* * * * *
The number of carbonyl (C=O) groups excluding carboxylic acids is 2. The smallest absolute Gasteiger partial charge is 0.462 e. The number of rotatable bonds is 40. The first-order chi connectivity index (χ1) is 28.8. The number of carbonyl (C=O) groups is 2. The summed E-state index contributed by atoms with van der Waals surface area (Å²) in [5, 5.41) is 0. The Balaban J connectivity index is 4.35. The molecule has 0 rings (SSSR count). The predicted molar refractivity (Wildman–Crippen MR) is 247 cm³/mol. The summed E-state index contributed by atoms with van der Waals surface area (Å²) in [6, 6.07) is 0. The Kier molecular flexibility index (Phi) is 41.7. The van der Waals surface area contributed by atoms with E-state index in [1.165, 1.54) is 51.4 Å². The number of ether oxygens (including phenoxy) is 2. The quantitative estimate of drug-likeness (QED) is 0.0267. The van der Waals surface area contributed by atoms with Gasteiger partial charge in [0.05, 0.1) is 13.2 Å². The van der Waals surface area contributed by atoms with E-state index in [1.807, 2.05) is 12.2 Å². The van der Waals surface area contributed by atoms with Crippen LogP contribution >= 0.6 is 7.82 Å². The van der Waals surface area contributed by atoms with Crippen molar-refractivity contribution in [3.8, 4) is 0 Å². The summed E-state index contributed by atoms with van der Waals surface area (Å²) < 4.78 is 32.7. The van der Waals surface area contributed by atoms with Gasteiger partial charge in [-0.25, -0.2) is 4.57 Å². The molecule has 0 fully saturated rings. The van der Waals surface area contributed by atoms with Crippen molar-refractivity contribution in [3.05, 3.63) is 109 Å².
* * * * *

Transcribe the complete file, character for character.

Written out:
The number of carbonyl (C=O) groups excluding carboxylic acids is 2. The smallest absolute Gasteiger partial charge is 0.462 e. The number of rotatable bonds is 40. The first-order chi connectivity index (χ1) is 28.8. The number of carbonyl (C=O) groups is 2. The summed E-state index contributed by atoms with van der Waals surface area (Å²) in [5, 5.41) is 0. The Balaban J connectivity index is 4.35. The molecule has 0 rings (SSSR count). The predicted molar refractivity (Wildman–Crippen MR) is 247 cm³/mol. The summed E-state index contributed by atoms with van der Waals surface area (Å²) in [6, 6.07) is 0. The Kier molecular flexibility index (Phi) is 41.7. The van der Waals surface area contributed by atoms with E-state index in [1.165, 1.54) is 51.4 Å². The number of ether oxygens (including phenoxy) is 2. The quantitative estimate of drug-likeness (QED) is 0.0267. The van der Waals surface area contributed by atoms with Gasteiger partial charge in [0.05, 0.1) is 13.2 Å². The van der Waals surface area contributed by atoms with E-state index in [1.807, 2.05) is 12.2 Å². The van der Waals surface area contributed by atoms with Crippen LogP contribution >= 0.6 is 7.82 Å². The van der Waals surface area contributed by atoms with Crippen molar-refractivity contribution in [3.8, 4) is 0 Å². The summed E-state index contributed by atoms with van der Waals surface area (Å²) < 4.78 is 32.7. The van der Waals surface area contributed by atoms with Gasteiger partial charge in [-0.25, -0.2) is 4.57 Å². The molecule has 0 fully saturated rings. The van der Waals surface area contributed by atoms with Crippen molar-refractivity contribution in [3.05, 3.63) is 109 Å².